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The day when the new Regina Campus was born

By Dale Johnson Posted: September 26, 2016 6:00 a.m.

On Sept. 26, 1963, Premier Woodrow Lloyd officially marked the start of work on Regina Campus.
On Sept. 26, 1963, Premier Woodrow Lloyd officially marked the start of work on Regina Campus. Photo: U of R Archives and Special Collections, courtesy Don Webb Photography Ltd.

The new campus got its start on this date 53 years ago – on September 26, 1963 – when the cornerstone for the Classroom Building was laid by Premier Woodrow Lloyd. About 400 people were on hand for the ceremony, including students, faculty, staff, members of the university board of governors and senators, architects and contractors.

Guest speakers included Dr. J. W. T. Spinks, University of Saskatchewan president; Dr. W. A. Riddell, principal of Regina Campus; and Robert Gaudry, president of the Regina Campus Students’ Representative Council.

“Below and behind the official party, in a deep and widespread excavation, bulldozers hummed through their daily rounds – proof that the dreams of the planners will soon be realized,” the Leader-Post reported.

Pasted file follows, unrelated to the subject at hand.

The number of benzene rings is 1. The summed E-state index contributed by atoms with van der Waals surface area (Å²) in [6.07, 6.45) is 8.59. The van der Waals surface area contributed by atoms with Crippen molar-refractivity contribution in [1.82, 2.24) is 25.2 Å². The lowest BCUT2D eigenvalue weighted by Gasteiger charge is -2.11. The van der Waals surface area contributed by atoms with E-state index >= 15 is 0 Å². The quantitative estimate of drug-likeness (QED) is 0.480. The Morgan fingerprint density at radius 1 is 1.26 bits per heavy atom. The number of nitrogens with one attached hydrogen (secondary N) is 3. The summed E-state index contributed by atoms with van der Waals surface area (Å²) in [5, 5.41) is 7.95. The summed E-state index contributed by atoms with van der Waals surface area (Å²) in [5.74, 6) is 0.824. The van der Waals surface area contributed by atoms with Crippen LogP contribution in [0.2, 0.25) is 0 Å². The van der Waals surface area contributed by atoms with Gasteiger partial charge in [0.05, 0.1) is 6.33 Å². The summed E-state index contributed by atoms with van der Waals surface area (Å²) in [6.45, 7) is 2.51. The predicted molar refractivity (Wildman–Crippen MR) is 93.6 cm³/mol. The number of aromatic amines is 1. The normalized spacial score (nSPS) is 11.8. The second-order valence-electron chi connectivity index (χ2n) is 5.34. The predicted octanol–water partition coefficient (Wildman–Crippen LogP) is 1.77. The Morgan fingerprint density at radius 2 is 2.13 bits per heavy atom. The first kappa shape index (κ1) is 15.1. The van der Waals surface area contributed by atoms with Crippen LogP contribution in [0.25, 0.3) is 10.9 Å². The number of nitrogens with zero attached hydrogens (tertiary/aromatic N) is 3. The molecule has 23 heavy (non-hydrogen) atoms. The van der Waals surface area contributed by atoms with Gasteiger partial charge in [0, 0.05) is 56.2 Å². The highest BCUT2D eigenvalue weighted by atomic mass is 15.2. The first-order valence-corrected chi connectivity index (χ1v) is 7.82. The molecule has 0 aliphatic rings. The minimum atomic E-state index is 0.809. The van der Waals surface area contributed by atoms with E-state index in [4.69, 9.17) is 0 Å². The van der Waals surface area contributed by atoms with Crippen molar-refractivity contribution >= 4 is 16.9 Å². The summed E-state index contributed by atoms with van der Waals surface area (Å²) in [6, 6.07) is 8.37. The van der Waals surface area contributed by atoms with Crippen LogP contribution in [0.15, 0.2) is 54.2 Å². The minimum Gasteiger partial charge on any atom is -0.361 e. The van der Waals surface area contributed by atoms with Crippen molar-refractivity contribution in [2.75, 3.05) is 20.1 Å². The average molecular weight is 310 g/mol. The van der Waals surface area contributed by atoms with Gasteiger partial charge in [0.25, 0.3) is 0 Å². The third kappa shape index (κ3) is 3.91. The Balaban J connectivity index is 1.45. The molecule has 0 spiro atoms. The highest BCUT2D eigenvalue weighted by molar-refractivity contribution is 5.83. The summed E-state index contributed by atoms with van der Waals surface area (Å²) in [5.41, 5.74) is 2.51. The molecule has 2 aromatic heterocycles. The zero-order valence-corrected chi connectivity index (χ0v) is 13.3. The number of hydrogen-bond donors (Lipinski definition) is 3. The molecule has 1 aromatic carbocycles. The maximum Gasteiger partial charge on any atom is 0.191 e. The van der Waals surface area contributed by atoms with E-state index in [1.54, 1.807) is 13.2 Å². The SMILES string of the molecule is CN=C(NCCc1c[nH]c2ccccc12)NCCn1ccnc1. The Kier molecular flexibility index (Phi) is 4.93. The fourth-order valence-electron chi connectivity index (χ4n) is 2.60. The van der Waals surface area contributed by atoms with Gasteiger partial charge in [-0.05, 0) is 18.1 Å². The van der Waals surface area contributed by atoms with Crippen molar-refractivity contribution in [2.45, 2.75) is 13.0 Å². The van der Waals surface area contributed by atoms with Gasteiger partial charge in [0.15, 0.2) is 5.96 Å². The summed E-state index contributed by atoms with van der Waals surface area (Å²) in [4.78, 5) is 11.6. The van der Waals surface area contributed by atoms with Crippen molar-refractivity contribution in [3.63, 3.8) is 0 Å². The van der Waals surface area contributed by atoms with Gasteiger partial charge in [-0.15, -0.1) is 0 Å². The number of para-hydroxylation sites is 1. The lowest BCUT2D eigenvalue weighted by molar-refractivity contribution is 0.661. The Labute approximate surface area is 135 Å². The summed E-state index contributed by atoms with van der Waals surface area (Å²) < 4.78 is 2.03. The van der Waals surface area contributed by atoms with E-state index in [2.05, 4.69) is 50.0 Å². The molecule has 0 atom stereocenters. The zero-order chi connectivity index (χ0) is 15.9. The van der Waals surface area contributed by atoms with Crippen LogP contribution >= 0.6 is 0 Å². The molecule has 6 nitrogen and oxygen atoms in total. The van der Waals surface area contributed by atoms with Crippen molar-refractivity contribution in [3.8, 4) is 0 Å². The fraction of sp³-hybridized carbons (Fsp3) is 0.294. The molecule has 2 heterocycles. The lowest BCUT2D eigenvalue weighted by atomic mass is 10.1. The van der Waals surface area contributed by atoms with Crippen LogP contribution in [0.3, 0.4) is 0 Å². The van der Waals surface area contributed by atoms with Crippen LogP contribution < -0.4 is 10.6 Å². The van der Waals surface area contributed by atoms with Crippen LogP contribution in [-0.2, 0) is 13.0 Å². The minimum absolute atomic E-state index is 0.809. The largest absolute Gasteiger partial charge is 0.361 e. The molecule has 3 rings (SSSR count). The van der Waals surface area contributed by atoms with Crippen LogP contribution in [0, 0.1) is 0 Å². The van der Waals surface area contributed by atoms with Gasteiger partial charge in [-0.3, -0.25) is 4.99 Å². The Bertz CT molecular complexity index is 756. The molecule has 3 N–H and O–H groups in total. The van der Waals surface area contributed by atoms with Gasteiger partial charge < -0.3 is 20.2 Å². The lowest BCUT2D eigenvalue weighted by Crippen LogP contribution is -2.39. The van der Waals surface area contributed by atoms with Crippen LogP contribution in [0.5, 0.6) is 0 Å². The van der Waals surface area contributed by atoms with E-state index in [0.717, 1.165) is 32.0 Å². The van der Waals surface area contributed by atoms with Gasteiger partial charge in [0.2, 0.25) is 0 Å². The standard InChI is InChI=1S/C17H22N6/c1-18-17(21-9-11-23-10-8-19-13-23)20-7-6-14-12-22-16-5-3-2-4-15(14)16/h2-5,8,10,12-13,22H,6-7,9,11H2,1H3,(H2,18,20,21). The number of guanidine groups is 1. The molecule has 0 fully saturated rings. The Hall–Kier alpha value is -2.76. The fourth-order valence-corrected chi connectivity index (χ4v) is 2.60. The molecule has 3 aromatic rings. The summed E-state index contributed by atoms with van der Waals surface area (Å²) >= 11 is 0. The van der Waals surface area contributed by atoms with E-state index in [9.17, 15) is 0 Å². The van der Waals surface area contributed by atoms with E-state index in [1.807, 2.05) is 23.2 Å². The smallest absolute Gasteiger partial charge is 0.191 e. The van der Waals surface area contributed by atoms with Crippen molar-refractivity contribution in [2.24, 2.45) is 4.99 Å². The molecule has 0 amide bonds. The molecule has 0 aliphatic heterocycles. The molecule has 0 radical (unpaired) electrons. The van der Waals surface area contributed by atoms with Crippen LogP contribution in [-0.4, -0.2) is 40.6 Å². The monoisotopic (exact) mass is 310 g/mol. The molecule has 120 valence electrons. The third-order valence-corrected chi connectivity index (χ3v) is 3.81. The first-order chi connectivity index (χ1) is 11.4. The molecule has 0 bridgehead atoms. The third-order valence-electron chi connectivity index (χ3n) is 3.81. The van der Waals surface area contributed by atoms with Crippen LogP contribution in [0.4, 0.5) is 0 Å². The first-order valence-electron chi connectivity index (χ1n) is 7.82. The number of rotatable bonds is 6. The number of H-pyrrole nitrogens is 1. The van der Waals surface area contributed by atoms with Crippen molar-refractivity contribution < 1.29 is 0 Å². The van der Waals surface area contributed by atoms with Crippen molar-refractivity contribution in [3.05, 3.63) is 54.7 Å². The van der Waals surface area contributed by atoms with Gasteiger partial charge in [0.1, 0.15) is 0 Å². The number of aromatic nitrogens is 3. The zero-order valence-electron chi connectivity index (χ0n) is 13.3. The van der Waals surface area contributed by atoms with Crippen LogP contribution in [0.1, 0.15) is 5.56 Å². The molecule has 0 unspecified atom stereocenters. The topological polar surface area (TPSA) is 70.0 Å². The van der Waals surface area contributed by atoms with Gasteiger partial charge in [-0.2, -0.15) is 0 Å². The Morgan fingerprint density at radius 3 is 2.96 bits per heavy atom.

The day marked the culmination of planning that began in the summer of 1959, when plans were announced for a second campus in Regina to add to the facilities on College Avenue.

As Premier Lloyd put the inscribed cornerstone in place, he told the crowd that the new campus “has the chance to create its own traditions.”

A plaque commemorating the event on the west entranceway to the Classroom Building reads: “THIS STONE WAS LAID ON SEPTEMBER 26, 1963 BY PREMIER WOODROW S. LLOYD COMMEMORATING THE BEGINNING OF CONSTRUCTION OF THE UNIVERSITY OF SASKATCHEWAN REGINA CAMPUS.

This first building contained classrooms, faculty and student offices, administrative facilities and a library. It was one of three new buildings that would emerge on the southeastern corner of Regina, when the Dominion Experimental Farm had previously been located.

The second building – the Laboratory Building – included laboratories, food services, a lounge, facilities for buildings and grounds, some offices, a bookstore and post office.

The third building included lecture theatres adjacent to the Classroom Building.

Classes were offered for the first time at these three buildings that made up the new campus less than two years later, on July 5, 1965.

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